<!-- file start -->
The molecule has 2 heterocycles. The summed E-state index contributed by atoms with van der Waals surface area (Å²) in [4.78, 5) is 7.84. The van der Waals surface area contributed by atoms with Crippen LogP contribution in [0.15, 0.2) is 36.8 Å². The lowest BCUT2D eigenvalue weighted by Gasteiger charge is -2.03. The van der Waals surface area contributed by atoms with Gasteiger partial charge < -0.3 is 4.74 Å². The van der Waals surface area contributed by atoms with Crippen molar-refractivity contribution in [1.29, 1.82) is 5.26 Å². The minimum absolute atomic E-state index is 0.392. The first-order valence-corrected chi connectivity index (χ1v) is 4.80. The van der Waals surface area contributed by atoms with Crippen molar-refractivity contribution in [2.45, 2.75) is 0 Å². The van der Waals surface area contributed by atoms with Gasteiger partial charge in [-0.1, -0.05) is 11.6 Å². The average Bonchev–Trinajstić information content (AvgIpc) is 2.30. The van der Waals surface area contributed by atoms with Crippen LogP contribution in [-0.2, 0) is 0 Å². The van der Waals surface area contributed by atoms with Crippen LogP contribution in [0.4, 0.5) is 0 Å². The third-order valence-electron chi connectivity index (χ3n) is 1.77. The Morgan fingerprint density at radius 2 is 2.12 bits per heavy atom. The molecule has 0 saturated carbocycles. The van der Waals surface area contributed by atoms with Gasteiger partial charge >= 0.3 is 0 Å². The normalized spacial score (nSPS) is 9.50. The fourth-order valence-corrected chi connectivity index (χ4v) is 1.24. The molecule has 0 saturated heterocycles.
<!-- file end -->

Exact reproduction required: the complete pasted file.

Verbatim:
The molecule has 2 heterocycles. The summed E-state index contributed by atoms with van der Waals surface area (Å²) in [4.78, 5) is 7.84. The van der Waals surface area contributed by atoms with Crippen LogP contribution in [0.15, 0.2) is 36.8 Å². The lowest BCUT2D eigenvalue weighted by Gasteiger charge is -2.03. The van der Waals surface area contributed by atoms with Gasteiger partial charge < -0.3 is 4.74 Å². The van der Waals surface area contributed by atoms with Crippen molar-refractivity contribution in [1.29, 1.82) is 5.26 Å². The minimum absolute atomic E-state index is 0.392. The first-order valence-corrected chi connectivity index (χ1v) is 4.80. The van der Waals surface area contributed by atoms with Crippen molar-refractivity contribution in [2.45, 2.75) is 0 Å². The van der Waals surface area contributed by atoms with Gasteiger partial charge in [-0.1, -0.05) is 11.6 Å². The average Bonchev–Trinajstić information content (AvgIpc) is 2.30. The van der Waals surface area contributed by atoms with Crippen LogP contribution in [-0.2, 0) is 0 Å². The van der Waals surface area contributed by atoms with Crippen LogP contribution in [0.4, 0.5) is 0 Å². The third-order valence-electron chi connectivity index (χ3n) is 1.77. The Morgan fingerprint density at radius 2 is 2.12 bits per heavy atom. The molecule has 0 saturated carbocycles. The van der Waals surface area contributed by atoms with Gasteiger partial charge >= 0.3 is 0 Å². The normalized spacial score (nSPS) is 9.50. The fourth-order valence-corrected chi connectivity index (χ4v) is 1.24. The molecule has 0 saturated heterocycles.